Steve Smith performs as Red Green at the Port Theatre on Sept. 28. (Photo courtesy Red Green/S&S Productions)

Steve Smith performs as Red Green at the Port Theatre on Sept. 28. (Photo courtesy Red Green/S&S Productions)

Red Green brings farewell tour to Nanaimo’s Port Theatre

Steve Smith first portrayed his handyman persona in 1979

After portraying his humourous handyman on stage and screen for 40 years, Steve Smith is taking Red Green on the road for the last time.

“I’ve grown into him,” Smith said of his alter-ego. “He was a lot older than me when I started.”

Smith’s This Could Be It Tour comes to Nanaimo’s Port Theatre on Sept. 28. While the name of the tour suggests there’s a chance he might be back, Smith is adamant that “this is it.” He said he doesn’t want to “stay too long at the party.”

“Throughout my career I’ve always had a sense of when it was time to stop,” Smith said. “I stopped doing the television show before the broadcaster wanted to. I just felt it was time to move on … You know TV shows go one season too many, or performers go one tour too many? I don’t want to be in that category.”

Smith, who hails from Toronto, first portrayed Green in 1979 on Smith & Smith, his old sketch comedy show he wrote with his wife and produced for a TV channel in Hamilton, Ont. Green was a parody of outdoorsman Red Fisher, who had a long-running program on CTV. The Red Green Show followed in 1991 and ran for 15 years.

Smith said the character was a hit right from the start.

“We got mail right away and about three or four years later I was offered a TV show based on that character,” he said. “I didn’t do it, but there were indications that for whatever reason that character was striking a nerve. But even when I decided to do the series it was supposed to be a summer job in 1990. We had no illusions of adequacy.”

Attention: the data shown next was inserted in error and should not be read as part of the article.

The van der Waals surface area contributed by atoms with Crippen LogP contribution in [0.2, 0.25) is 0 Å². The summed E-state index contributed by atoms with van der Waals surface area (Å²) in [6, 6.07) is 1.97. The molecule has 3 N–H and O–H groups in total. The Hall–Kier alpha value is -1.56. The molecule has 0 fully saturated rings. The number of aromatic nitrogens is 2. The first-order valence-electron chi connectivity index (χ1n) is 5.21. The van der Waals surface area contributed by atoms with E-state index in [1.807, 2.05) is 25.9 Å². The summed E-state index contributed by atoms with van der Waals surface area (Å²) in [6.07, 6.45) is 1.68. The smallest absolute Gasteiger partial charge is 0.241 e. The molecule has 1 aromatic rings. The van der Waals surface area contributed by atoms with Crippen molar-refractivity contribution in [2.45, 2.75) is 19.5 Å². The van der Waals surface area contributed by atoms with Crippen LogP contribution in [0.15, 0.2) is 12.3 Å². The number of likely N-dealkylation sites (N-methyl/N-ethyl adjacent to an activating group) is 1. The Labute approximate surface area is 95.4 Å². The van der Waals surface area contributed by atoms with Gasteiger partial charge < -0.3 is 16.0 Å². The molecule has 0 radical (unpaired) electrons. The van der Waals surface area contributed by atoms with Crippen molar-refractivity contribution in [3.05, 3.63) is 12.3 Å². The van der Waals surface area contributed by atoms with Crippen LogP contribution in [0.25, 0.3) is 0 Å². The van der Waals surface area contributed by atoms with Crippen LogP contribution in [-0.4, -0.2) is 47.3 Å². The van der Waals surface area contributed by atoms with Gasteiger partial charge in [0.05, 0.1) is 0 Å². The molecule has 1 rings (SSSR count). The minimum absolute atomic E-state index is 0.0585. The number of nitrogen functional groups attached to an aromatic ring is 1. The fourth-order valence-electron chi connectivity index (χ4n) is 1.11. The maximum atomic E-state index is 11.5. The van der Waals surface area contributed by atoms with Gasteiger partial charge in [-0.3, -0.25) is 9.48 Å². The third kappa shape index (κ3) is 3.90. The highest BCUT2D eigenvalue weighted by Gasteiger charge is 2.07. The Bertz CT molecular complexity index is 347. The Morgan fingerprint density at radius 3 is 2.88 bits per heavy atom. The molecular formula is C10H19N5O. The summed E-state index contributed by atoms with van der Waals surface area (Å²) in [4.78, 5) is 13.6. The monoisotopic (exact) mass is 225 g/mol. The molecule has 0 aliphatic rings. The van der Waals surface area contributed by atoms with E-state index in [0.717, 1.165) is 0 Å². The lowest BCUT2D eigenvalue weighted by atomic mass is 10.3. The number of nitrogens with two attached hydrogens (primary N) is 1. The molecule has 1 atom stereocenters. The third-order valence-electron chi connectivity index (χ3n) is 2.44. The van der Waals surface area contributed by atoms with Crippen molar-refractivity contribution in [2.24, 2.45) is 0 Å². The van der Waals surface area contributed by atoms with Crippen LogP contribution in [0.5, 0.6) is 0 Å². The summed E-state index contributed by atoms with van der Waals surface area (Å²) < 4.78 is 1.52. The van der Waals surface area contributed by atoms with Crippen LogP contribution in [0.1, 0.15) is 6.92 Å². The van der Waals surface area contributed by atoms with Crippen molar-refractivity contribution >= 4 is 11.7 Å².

Smith said Green was a character that filled an unexplored niche and was easily relatable. He said everybody seems to have a relative like Green. And even as the world has changed a lot over 40 years, Green’s philosophies remain relevant.

“Often I say to people, ‘If you don’t have a Red Green in your family, it’s probably you,’” Smith said.

Smith said the This Could Be It Tour features all new material, including recently-shot video and characters from The Red Green Show phoning in. As it is a farewell tour, Smith said it “wraps up a lot of loose ends.”

Smith said he’s been holding meet-and-greets after his shows and it’s been gratifying to listed to fan feedback. He said The Red Green Show has helped people through tough times and has “meant more to them than some little television show they watched.”

“I had a guy in his mid-20s say to me, ‘You make me look forward to getting old.’ A mother of five said, ‘You tell us what we need to hear and make it funny so we’ll listen.’ I thought that was a pretty good one,” Smith said.

While Smith won’t be taking Green on tour anymore, he’s not completely retiring the persona. He said Green may have more to say in the future.

“I know myself well enough to know I need a creative outlet,” Smith said. “And Red Green is a great friend of mine to help me have that platform.”

WHAT’S ON … Red Green performs at the Port Theatre, 125 Front St., on Sept. 28 at 7 p.m. All seats $64.50, available at the box office.

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